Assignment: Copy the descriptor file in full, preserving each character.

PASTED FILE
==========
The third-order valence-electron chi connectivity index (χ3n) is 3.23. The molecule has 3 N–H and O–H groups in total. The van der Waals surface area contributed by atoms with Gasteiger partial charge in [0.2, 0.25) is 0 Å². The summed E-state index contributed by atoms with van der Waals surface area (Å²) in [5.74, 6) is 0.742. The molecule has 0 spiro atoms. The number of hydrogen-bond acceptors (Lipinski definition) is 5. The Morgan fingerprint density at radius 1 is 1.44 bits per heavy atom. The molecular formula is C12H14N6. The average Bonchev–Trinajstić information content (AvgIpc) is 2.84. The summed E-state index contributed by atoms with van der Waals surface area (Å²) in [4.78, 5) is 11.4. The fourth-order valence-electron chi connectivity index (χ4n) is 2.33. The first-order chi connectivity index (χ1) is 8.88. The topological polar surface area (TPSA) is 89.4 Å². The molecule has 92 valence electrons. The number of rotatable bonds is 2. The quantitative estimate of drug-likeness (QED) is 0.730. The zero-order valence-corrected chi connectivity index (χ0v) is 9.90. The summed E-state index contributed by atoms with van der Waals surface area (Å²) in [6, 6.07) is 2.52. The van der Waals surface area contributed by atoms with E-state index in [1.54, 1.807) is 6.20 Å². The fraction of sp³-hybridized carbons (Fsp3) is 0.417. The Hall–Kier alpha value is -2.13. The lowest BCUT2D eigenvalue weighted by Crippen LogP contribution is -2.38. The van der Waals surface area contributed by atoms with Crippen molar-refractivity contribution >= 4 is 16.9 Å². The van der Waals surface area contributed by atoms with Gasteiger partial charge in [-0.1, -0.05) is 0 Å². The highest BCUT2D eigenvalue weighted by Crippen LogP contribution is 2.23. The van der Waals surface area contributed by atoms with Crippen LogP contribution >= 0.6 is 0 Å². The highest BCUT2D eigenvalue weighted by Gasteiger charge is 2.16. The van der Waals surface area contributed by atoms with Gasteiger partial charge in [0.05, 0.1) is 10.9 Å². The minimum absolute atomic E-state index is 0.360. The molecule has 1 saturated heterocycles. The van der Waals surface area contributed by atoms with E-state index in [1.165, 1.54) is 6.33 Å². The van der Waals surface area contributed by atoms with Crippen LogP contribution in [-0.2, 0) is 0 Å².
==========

The third-order valence-electron chi connectivity index (χ3n) is 3.23. The molecule has 3 N–H and O–H groups in total. The van der Waals surface area contributed by atoms with Gasteiger partial charge in [0.2, 0.25) is 0 Å². The summed E-state index contributed by atoms with van der Waals surface area (Å²) in [5.74, 6) is 0.742. The molecule has 0 spiro atoms. The number of hydrogen-bond acceptors (Lipinski definition) is 5. The Morgan fingerprint density at radius 1 is 1.44 bits per heavy atom. The molecular formula is C12H14N6. The average Bonchev–Trinajstić information content (AvgIpc) is 2.84. The summed E-state index contributed by atoms with van der Waals surface area (Å²) in [4.78, 5) is 11.4. The fourth-order valence-electron chi connectivity index (χ4n) is 2.33. The first-order chi connectivity index (χ1) is 8.88. The topological polar surface area (TPSA) is 89.4 Å². The molecule has 92 valence electrons. The number of rotatable bonds is 2. The quantitative estimate of drug-likeness (QED) is 0.730. The zero-order valence-corrected chi connectivity index (χ0v) is 9.90. The summed E-state index contributed by atoms with van der Waals surface area (Å²) in [6, 6.07) is 2.52. The van der Waals surface area contributed by atoms with E-state index in [1.54, 1.807) is 6.20 Å². The fraction of sp³-hybridized carbons (Fsp3) is 0.417. The Hall–Kier alpha value is -2.13. The lowest BCUT2D eigenvalue weighted by Crippen LogP contribution is -2.38. The van der Waals surface area contributed by atoms with Crippen molar-refractivity contribution >= 4 is 16.9 Å². The van der Waals surface area contributed by atoms with Gasteiger partial charge in [-0.1, -0.05) is 0 Å². The highest BCUT2D eigenvalue weighted by Crippen LogP contribution is 2.23. The van der Waals surface area contributed by atoms with Crippen LogP contribution >= 0.6 is 0 Å². The highest BCUT2D eigenvalue weighted by Gasteiger charge is 2.16. The van der Waals surface area contributed by atoms with Gasteiger partial charge in [0.05, 0.1) is 10.9 Å². The minimum absolute atomic E-state index is 0.360. The molecule has 1 saturated heterocycles. The van der Waals surface area contributed by atoms with E-state index in [1.165, 1.54) is 6.33 Å². The van der Waals surface area contributed by atoms with Crippen LogP contribution in [-0.2, 0) is 0 Å².